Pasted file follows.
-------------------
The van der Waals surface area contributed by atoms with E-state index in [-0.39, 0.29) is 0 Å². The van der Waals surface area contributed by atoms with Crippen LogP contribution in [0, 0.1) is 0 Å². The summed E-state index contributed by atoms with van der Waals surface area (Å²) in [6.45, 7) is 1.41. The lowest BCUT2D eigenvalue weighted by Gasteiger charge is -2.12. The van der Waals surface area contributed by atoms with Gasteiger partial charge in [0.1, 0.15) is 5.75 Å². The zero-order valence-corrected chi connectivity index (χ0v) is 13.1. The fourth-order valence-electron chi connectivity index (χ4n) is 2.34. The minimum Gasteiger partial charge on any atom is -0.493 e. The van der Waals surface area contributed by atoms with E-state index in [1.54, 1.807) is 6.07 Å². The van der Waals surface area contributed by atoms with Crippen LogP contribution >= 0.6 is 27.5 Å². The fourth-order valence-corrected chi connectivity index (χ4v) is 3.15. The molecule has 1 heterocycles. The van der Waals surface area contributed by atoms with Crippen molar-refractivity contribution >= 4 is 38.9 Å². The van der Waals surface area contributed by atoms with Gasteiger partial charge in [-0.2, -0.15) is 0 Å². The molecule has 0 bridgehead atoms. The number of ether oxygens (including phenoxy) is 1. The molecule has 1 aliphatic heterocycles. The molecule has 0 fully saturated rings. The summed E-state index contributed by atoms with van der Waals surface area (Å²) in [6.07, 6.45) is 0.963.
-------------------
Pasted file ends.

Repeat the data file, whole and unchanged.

The van der Waals surface area contributed by atoms with E-state index in [-0.39, 0.29) is 0 Å². The van der Waals surface area contributed by atoms with Crippen LogP contribution in [0, 0.1) is 0 Å². The summed E-state index contributed by atoms with van der Waals surface area (Å²) in [6.45, 7) is 1.41. The lowest BCUT2D eigenvalue weighted by Gasteiger charge is -2.12. The van der Waals surface area contributed by atoms with Gasteiger partial charge in [0.1, 0.15) is 5.75 Å². The zero-order valence-corrected chi connectivity index (χ0v) is 13.1. The fourth-order valence-electron chi connectivity index (χ4n) is 2.34. The minimum Gasteiger partial charge on any atom is -0.493 e. The van der Waals surface area contributed by atoms with E-state index in [1.54, 1.807) is 6.07 Å². The van der Waals surface area contributed by atoms with Crippen LogP contribution >= 0.6 is 27.5 Å². The fourth-order valence-corrected chi connectivity index (χ4v) is 3.15. The molecule has 1 heterocycles. The van der Waals surface area contributed by atoms with Crippen molar-refractivity contribution >= 4 is 38.9 Å². The van der Waals surface area contributed by atoms with Gasteiger partial charge in [-0.2, -0.15) is 0 Å². The molecule has 0 bridgehead atoms. The number of ether oxygens (including phenoxy) is 1. The molecule has 1 aliphatic heterocycles. The molecule has 0 fully saturated rings. The summed E-state index contributed by atoms with van der Waals surface area (Å²) in [6.07, 6.45) is 0.963.